Maintenance (1.91 pence per mile x 60,000): £1,146
Fuel (10.12 pence per mile x 60,000): £6,072
Wholelife cost (23.68 pence per mile x 60,000): £14,208
Typical contract hire rate: £296.16 per month
Three rivals to consider
In terms of equipment to keep the kids happy, for the money nothing can beat the Fusion which comes with a CD player and DVD player in the rear, as standard. However, it does not have the space of the other three models on test here and the Xsara Picasso has the most airbags, while the Meriva has the child-quelling headphones in the back, like the Fusion. In terms of ingenuity, the Meriva is best value, while the Nissan and Citroen offer the most interior space.
Vauxhall's Meriva outstrips the others by a distance on service, maintenance and repair and should cost fleets about £1,100 over three years/60,000 miles. The most expensive, the Citroen, would cost just under £1,500, so no car here has servicing costs that make it a deal breaker. All have very reasonable SMR costs, probably due to tyre wear not being a high cost area for most mini-MPVs.
The Fusion is by far the best on fuel in this test, with a bill of £5,352 over three years/ 60,000 miles. Despite having a 1.6-litre engine like the Picasso and Meriva, its size and subsequent light weight is the key reason for its better showing. The two bigger 1.6-litre cars are exactly the same on fuel costs, while the 1.8-litre Nissan Almera Tino, unsurprisingly, comes last. It would cost about £400 more in fuel than the Citroen and Vauxhall over the same operating cycle.
A significant win in depreciation terms for the Meriva. With CAP estimating it will retain 38% of its cost new after three years/60,000 miles it has the highest residuals of nearly any Vauxhall and costs only 11.65 pence per mile. Conversely, the base-spec Picasso manages only 29% over the same period. The similarly lowest-in-the-range Almera Tino manages 32%, while the Fusion comes in at 34%, illustrating that the practical space of the Meriva rather than DVD players are what the second-hand market wants.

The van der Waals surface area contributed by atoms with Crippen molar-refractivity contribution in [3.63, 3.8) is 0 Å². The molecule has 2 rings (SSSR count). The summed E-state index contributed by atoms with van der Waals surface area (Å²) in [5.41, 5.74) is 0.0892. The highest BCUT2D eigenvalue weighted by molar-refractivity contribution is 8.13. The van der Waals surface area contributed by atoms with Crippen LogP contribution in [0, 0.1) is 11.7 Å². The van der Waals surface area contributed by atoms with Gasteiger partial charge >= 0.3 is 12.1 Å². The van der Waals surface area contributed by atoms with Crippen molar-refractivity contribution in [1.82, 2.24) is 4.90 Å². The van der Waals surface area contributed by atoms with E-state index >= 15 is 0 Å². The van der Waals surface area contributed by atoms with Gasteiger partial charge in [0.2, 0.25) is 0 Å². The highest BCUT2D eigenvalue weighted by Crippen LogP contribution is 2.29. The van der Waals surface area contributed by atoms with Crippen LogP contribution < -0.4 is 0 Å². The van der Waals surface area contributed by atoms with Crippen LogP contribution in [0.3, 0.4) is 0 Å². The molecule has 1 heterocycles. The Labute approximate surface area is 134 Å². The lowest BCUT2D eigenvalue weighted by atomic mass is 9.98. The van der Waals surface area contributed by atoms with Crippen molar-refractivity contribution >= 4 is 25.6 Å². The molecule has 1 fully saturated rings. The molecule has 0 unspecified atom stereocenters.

The Meriva takes a solid victory in the wholelife costs analysis through good servicing costs, excellent residual values and a decent fuel bill. The Fusion manages second because of low fuel consumption and the second-best residual value, while the relatively thirsty Almera Tino and heavily-depreciating Xsara Picasso come third and fourth respectively. However, both are the most spacious which, as a key criteria of any MPV, could offset any wholelife cost losses.
Emissions and BIK tax rates
The light little Fusion blasts the rest on tax thanks to having the lowest CO2 emissions. At 157g/km, it falls into the 15% benefit-in-kind band and would cost a 22% taxpayer only £418 a year in tax, while the Meriva will cost £515. The Almera Tino is the most expensive for the same taxpayer at £564, while the Picasso weighs in at £544. But none are going to break the bank, especially when sliced into 12 monthly portions, so a BIK tax bill is not a major factor for driver choice here.
AN easy win for the Meriva. It feels a whole step forward in the evolution of the mini-MPV compared to the others here with its clever seating and tidy interior, combined with good running costs and excellent residuals. The Fusion is just too small, while the Almera Tino and Picasso are just that bit too expensive for the small space increase they offer over the Vauxhall.
At a glance